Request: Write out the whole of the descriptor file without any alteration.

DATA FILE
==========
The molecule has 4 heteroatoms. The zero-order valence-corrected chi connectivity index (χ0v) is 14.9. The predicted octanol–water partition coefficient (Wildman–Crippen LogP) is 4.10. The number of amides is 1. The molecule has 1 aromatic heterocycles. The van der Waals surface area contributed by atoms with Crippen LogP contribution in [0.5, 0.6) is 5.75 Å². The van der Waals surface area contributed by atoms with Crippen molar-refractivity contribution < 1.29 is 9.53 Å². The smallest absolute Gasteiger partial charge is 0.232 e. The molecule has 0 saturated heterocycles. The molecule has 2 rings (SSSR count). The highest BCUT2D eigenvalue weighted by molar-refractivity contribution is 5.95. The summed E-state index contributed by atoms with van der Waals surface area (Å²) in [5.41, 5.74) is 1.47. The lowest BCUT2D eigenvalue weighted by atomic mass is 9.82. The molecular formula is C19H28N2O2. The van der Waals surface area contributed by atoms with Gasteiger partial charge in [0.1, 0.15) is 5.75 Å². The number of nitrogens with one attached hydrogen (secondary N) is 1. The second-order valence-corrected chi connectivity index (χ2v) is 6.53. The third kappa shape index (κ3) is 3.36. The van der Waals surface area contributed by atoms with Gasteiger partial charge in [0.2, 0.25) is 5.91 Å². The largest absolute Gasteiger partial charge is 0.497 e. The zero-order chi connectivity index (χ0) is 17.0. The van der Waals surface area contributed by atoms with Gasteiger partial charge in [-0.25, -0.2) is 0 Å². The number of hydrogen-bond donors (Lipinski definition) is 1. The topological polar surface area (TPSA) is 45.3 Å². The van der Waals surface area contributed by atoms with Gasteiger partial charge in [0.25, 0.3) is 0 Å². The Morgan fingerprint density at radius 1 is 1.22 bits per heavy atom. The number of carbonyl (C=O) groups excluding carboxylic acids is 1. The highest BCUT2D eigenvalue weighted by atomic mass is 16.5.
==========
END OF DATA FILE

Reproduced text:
The molecule has 4 heteroatoms. The zero-order valence-corrected chi connectivity index (χ0v) is 14.9. The predicted octanol–water partition coefficient (Wildman–Crippen LogP) is 4.10. The number of amides is 1. The molecule has 1 aromatic heterocycles. The van der Waals surface area contributed by atoms with Crippen LogP contribution in [0.5, 0.6) is 5.75 Å². The van der Waals surface area contributed by atoms with Crippen molar-refractivity contribution < 1.29 is 9.53 Å². The smallest absolute Gasteiger partial charge is 0.232 e. The molecule has 0 saturated heterocycles. The molecule has 2 rings (SSSR count). The highest BCUT2D eigenvalue weighted by molar-refractivity contribution is 5.95. The summed E-state index contributed by atoms with van der Waals surface area (Å²) in [5.41, 5.74) is 1.47. The lowest BCUT2D eigenvalue weighted by atomic mass is 9.82. The molecular formula is C19H28N2O2. The van der Waals surface area contributed by atoms with Gasteiger partial charge in [0.1, 0.15) is 5.75 Å². The number of nitrogens with one attached hydrogen (secondary N) is 1. The second-order valence-corrected chi connectivity index (χ2v) is 6.53. The third kappa shape index (κ3) is 3.36. The van der Waals surface area contributed by atoms with Gasteiger partial charge in [0.2, 0.25) is 5.91 Å². The largest absolute Gasteiger partial charge is 0.497 e. The zero-order chi connectivity index (χ0) is 17.0. The van der Waals surface area contributed by atoms with Gasteiger partial charge in [-0.25, -0.2) is 0 Å². The number of hydrogen-bond donors (Lipinski definition) is 1. The topological polar surface area (TPSA) is 45.3 Å². The van der Waals surface area contributed by atoms with Gasteiger partial charge in [0.25, 0.3) is 0 Å². The Morgan fingerprint density at radius 1 is 1.22 bits per heavy atom. The number of carbonyl (C=O) groups excluding carboxylic acids is 1. The highest BCUT2D eigenvalue weighted by atomic mass is 16.5.